Computational protocol: Soil Respiration and Bacterial Structure and Function after 17 Years of a Reciprocal Soil Transplant Experiment

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Protocol publication

[…] The 4–8 individual IRGA CO2 readings for each core and measurement were examined for obvious outliers and then a linear rate of change (δc/δt) for CO2 concentration was computed. Each core’s respiration flux (F) was then calculated following e.g. Steduto et al. [] as F=δcδtVMPaRT where V is the core-specific system volume, M the core dry mass as determined at the end of the incubation, Pa atmospheric pressure (101 kPa; the incubation chambers were ~120 m a.s.l.), R the universal gas constant (8.3 x 10−3 m3 kPa mol-1 K-1) and T the chamber air temperature (K) at time of measurement. The final respiration rate was expressed as mg C kg soil-1 day-1. All analyses were performed using the R language for statistical computing [] version 3.0.2.We used a linear model (lm in R) to test the fixed effects of core source (i.e., the site from which a core originally came), location (where it spent 1994–2012), and type (transplant versus native) on respiration rate (log F above; we transformed the dependent variable to allow for a nonlinear response). Core bulk density, water content, and incubation day were all tested for their effects on F. Air temperature for each observation was normalized relative to the chamber mean, resulting in adjusted T values of similar range for each chamber and thus facilitating their comparison []. Time-zero analyses were tested using multi-way analysis of variance in R, testing both individual treatments effects and their first-order interactions.The basal respiration and temperature sensitivity of the bulk respiration data were estimated with a Q10-style function [] using nonlinear least squares (nls) in R, i.e. F=F20Q10(T−20)/10 where F is as above, F20 is the flux (respiration rate) at 20°C, T the chamber air temperature (here°C), and Q10 the ‘apparent’ [] temperature sensitivity. The algorithm used initial-guess values of 5 mg C kg soil-1 day-1 for F20 and 2.0 for Q10. This equation is an empirical convenience [, ] but one that fit these data well with no trend or heteroscedasticity in its residuals (data not shown).DNA was extracted from 0.25 g of soil per sample using the PowerSoil® DNA Isolation Kit ( according to the manufacturer’s instructions. PCR amplification of the V4 region of the 16S rRNA gene was performed using the protocol developed by the Earth Microbiome Project (, and described in Caporaso et al. [], with the exception that the twelve base barcode sequence was included in the forward primer. Amplicons were sequenced on an Illumina MiSeq using the 500 cycle MiSeq Reagent Kit v2 ( according to the manufacturer’s instructions.We used the 16S sequence data to compare the bacterial community structures of all soil samples. The sequence data were demultiplexed and the paired ends joined, requiring an overlap of 100 bases with < 5% difference, using ea-utils (v.1.1.2–537; High quality joined sequences were converted from fastq to fasta using BioPerl ( and processed using mothur v.1.30.1 []. Briefly, sequences with ambiguous bases were excluded, as were sequences that: (1) did not align to the V4 region of the Silva 16S rDNA reference alignment ( [], or (2) were identified as chimeric by both UCHIME ( [] and ChimeraSlayer ( [], or (3) were classified as chloroplast, mitochondria, or unclassified by the RDP reference taxonomy ( []. After this processing, five samples yielded no sequences, and the remaining 193 samples (3 depth intervals x 3–4 replicates, depending on group) yielded 4,426,880 sequences (~23,000 per sample on average). Randomly subsampling 10,000 sequences from each sample eliminated five additional samples with insufficient data; the remaining 188 samples were retained for analysis. The 1,880,000 sequences were assigned to OTUs at ≥ 97% identity (with furthest neighbor linkage), and taxonomy assigned using the RDP reference taxonomy. Non-metric multidimensional scaling was performed in mothur (“nmds” command), using the Morisita-Horn index to describe the dissimilarity in community structure between samples, and the resulting ordination visualized in MATLAB® (MathWorks, Inc.). Analysis of molecular variance (AMOVA in mothur) was used to test transplant location and incubation effects on the community structure. […]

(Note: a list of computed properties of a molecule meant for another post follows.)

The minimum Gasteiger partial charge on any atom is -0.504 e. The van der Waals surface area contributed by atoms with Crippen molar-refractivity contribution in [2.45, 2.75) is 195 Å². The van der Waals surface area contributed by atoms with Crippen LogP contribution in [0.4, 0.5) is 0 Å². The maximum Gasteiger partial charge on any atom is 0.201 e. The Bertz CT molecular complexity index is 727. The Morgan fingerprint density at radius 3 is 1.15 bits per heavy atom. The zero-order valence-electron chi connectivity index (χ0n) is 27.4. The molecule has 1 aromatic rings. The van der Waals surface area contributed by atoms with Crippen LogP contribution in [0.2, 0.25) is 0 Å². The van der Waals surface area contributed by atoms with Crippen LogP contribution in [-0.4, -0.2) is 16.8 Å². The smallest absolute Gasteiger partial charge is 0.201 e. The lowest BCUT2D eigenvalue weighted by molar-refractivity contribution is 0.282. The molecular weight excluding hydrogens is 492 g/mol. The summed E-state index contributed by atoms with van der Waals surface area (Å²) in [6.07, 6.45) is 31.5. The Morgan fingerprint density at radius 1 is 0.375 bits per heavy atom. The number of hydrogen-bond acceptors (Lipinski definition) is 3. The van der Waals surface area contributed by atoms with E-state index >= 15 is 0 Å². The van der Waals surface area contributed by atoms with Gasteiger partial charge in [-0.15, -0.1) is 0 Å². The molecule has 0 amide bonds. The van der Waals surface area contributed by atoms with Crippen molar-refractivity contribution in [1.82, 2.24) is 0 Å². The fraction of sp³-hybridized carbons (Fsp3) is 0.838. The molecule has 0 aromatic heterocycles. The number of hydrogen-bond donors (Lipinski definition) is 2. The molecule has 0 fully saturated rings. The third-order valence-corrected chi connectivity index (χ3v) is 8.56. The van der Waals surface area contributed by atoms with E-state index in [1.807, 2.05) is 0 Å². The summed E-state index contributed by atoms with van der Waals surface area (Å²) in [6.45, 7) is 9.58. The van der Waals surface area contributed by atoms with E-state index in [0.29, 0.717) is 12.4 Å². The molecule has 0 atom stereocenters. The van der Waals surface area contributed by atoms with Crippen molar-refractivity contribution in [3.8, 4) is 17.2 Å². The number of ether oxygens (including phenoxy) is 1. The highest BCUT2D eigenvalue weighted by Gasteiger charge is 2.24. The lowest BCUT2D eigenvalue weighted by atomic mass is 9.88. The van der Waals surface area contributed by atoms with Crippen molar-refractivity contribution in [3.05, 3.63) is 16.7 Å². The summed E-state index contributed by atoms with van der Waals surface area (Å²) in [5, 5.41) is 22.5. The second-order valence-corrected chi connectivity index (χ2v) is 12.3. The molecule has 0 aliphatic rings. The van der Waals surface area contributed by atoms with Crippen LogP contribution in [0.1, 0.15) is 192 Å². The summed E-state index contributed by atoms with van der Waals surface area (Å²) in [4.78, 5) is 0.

Pipeline specifications

Software tools ea-utils, BioPerl, mothur, UCHIME, ChimeraSlayer
Databases EMP
Application 16S rRNA-seq analysis
Organisms Bacteria
Chemicals Carbon, Carbon Dioxide